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Young Russians in search of faith are turning to Islam
That's not exactly radical. But he knows, uneasily, that there's more to his Islam than that. Faith is difficult and much is demanded. Islam has powerful enemies, not only the non-believers who wage war on Muslims but also the devil that lives in everyone. Error is widespread, and Sarachev is keen to avoid it, if he can only be sure how.
Sakhibzyanov tells his followers that the struggle is between the soul and the brain - between faith, in other words, and thought. The Muslim must strive for faith.
If that's true, his detractors argue, it's no wonder the imam's Islam has such a strong appeal for those who learned their values on the street, in the with-us-or-against-us world at the margins of society.
But not every young worshiper here has that background. Guzel Sharipova, 23, was everything as a student that Sarachev was not; she studied chemistry on a full scholarship in Kazan, and graduated with highest honors. It was in Kazan that Islam found her, thanks to an Arab boyfriend. She was living with her great-aunt, Galima Abdullina, a retired schoolteacher, and began asking her about the prayers she recited. Eventually, she put on a veil.
"She was a girl who loved life, and suddenly she became so religious," says Enzhe Anisimova, Abdullina's daughter. "We watched her as a baby, and she was so beautiful, and spreading light. Now she's so serious. Islam is very close to me, but that doesn't mean that I accept everything. Something in it really attracts Guzel. But what is it? If she has found answers to the questions she was trying to find answers to, maybe that solved something for her."
Sharipova says, "Everyone has a time to come to Islam." She draws deep satisfaction from the rules it imposes. That frees up so much. She works now as a chemist - with her brain - but she gives her attention to her soul.
And where Sarachev hopes Islam will bring him modest comforts, Sharipova treasures the way it allows her to discard life's vanities. "I'm trying to spend time on only necessary things," she says.
Rustam Sarachev came to the mosque knowing almost nothing about Islam. Now he knows that praying to ancestors, or saints, is the worst imaginable sin. He knows that being Muslim is more important than being a Tatar. He knows that the Russian special services don't like Islam because the alcohol and tobacco Muslims reject are big businesses. He knows those same special services dread the day when all people turn to Islam.
His ancestors, in centuries past, drank beer and mead at weddings and often sought the intercession of their forebears in prayer. Would Sarachev consider them Muslims if he met them today - or devils? In his earnest way, he's only beginning to deal with the difficult questions. He's happy that Islam is helping him find the answers.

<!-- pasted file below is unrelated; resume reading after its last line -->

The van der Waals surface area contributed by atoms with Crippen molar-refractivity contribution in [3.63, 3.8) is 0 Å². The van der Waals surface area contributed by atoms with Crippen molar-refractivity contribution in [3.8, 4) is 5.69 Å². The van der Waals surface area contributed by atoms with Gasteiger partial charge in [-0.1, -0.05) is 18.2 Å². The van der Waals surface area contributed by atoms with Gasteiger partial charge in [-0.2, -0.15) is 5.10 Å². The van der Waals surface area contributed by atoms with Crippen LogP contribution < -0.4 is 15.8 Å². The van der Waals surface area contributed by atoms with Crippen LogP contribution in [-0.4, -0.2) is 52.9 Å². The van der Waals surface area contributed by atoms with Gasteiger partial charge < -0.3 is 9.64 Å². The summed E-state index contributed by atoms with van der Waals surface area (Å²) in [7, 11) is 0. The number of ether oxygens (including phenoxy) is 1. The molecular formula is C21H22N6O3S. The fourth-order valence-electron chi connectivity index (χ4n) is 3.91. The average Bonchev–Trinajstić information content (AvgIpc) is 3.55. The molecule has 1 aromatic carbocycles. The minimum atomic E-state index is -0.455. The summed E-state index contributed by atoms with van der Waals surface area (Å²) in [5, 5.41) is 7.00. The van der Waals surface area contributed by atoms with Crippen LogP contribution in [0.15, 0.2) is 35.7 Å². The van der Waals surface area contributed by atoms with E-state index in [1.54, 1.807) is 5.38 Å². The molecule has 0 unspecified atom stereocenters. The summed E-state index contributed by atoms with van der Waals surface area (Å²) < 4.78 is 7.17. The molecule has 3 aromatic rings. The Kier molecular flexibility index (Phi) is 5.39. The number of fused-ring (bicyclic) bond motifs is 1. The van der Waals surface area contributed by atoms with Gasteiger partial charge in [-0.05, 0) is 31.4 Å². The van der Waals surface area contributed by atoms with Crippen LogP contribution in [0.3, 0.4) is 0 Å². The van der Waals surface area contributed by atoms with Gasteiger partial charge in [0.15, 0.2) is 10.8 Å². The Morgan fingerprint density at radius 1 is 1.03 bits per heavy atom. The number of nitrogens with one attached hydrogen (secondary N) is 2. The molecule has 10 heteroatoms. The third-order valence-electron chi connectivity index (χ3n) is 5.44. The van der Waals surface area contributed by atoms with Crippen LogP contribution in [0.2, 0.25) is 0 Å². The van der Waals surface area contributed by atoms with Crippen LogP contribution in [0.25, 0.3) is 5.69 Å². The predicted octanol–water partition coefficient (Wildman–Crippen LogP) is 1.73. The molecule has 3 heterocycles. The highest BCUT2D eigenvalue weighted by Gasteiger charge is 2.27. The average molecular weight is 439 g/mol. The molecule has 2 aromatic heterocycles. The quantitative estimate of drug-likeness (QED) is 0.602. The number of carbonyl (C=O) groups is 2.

"Everyone eventually asks, 'Why am I here? Why will I die? What will happen after I die?' You gradually start to understand who you are and why you were created."
It is, he says, to live a pure Muslim's life. And, through Islam, all is spelled out. "The prophet showed people everything - from how to go to the toilet to how to run a state." But there's still so much to get straight in his own mind.
Last year, Sarachev got to know some young men who wanted to pick up guns and go fight abroad. They weren't from the mosque. He thinks they had taught themselves Islam on the Internet. Sometimes, when they met on the street, they'd start urging him to go off and fight against Americans.
He says he was troubled by it, and as he describes it he still looks troubled by it. He's struggling to understand even now what's expected of him by his religion. He went to the mosque and asked the imams for advice.
They explained to him, he says, that these young men were mistaken. "Those people who say they want to fight, they're like foam on water. There's a lot of foam, but it's useless."
Eventually they went away, he doesn't know where. Sarachev, yearning to dig deeper into Islam, is still uncertain about jihad, and the fight against devils. "It's very complicated. I don't want to be wrong."
Sakhibzyanov knew about the would-be fighters. All Muslims, he says, know they are part of a larger community that must defend itself. But leaving Tatarstan to fight elsewhere is, he says, the wrong choice. "They are needed here."
The imam is a savvy navigator in a potentially hostile culture. Islam, he says, is a peaceful religion, violence is a sin and the task for Rustam Sarachev and other young Muslims is to keep studying and deepening their certainty in its purity and oneness. And then more will follow, and then more.